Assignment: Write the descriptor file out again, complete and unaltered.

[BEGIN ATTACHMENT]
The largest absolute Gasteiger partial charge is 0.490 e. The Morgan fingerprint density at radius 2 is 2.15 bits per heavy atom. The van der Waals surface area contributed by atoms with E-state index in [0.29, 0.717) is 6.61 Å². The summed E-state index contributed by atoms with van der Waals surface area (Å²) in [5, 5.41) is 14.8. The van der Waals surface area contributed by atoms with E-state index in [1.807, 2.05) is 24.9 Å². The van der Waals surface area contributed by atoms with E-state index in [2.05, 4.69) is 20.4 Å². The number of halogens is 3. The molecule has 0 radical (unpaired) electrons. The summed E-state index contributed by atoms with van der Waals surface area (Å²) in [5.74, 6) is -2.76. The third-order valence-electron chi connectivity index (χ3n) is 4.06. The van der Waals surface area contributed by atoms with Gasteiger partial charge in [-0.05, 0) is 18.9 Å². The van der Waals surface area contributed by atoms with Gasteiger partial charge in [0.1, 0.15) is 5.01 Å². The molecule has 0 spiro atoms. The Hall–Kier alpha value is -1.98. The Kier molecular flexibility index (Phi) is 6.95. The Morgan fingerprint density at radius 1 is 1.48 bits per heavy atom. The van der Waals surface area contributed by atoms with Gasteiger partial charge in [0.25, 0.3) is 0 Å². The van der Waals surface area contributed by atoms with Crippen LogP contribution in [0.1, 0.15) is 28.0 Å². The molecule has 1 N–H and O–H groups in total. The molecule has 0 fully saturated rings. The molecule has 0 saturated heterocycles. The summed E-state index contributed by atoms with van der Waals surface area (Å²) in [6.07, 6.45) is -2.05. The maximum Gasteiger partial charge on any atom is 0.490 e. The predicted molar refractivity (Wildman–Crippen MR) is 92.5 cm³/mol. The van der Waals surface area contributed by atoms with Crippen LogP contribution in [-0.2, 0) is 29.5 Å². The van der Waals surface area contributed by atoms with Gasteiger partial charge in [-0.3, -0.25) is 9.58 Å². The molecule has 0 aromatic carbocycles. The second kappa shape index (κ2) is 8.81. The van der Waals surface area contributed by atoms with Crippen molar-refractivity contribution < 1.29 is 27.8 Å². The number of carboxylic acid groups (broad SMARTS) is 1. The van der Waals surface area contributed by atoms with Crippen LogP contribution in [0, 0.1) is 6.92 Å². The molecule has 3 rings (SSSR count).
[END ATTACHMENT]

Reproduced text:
The largest absolute Gasteiger partial charge is 0.490 e. The Morgan fingerprint density at radius 2 is 2.15 bits per heavy atom. The van der Waals surface area contributed by atoms with E-state index in [0.29, 0.717) is 6.61 Å². The summed E-state index contributed by atoms with van der Waals surface area (Å²) in [5, 5.41) is 14.8. The van der Waals surface area contributed by atoms with E-state index in [1.807, 2.05) is 24.9 Å². The van der Waals surface area contributed by atoms with E-state index in [2.05, 4.69) is 20.4 Å². The number of halogens is 3. The molecule has 0 radical (unpaired) electrons. The summed E-state index contributed by atoms with van der Waals surface area (Å²) in [5.74, 6) is -2.76. The third-order valence-electron chi connectivity index (χ3n) is 4.06. The van der Waals surface area contributed by atoms with Gasteiger partial charge in [-0.05, 0) is 18.9 Å². The van der Waals surface area contributed by atoms with Gasteiger partial charge in [0.1, 0.15) is 5.01 Å². The molecule has 0 spiro atoms. The Hall–Kier alpha value is -1.98. The Kier molecular flexibility index (Phi) is 6.95. The Morgan fingerprint density at radius 1 is 1.48 bits per heavy atom. The van der Waals surface area contributed by atoms with Gasteiger partial charge in [0.25, 0.3) is 0 Å². The van der Waals surface area contributed by atoms with Crippen LogP contribution in [0.1, 0.15) is 28.0 Å². The molecule has 1 N–H and O–H groups in total. The molecule has 0 fully saturated rings. The molecule has 0 saturated heterocycles. The summed E-state index contributed by atoms with van der Waals surface area (Å²) in [6.07, 6.45) is -2.05. The maximum Gasteiger partial charge on any atom is 0.490 e. The predicted molar refractivity (Wildman–Crippen MR) is 92.5 cm³/mol. The van der Waals surface area contributed by atoms with Crippen LogP contribution in [-0.2, 0) is 29.5 Å². The van der Waals surface area contributed by atoms with Gasteiger partial charge in [-0.3, -0.25) is 9.58 Å². The molecule has 0 aromatic carbocycles. The second kappa shape index (κ2) is 8.81. The van der Waals surface area contributed by atoms with Crippen molar-refractivity contribution < 1.29 is 27.8 Å². The number of carboxylic acid groups (broad SMARTS) is 1. The van der Waals surface area contributed by atoms with Crippen LogP contribution in [0, 0.1) is 6.92 Å². The molecule has 3 rings (SSSR count).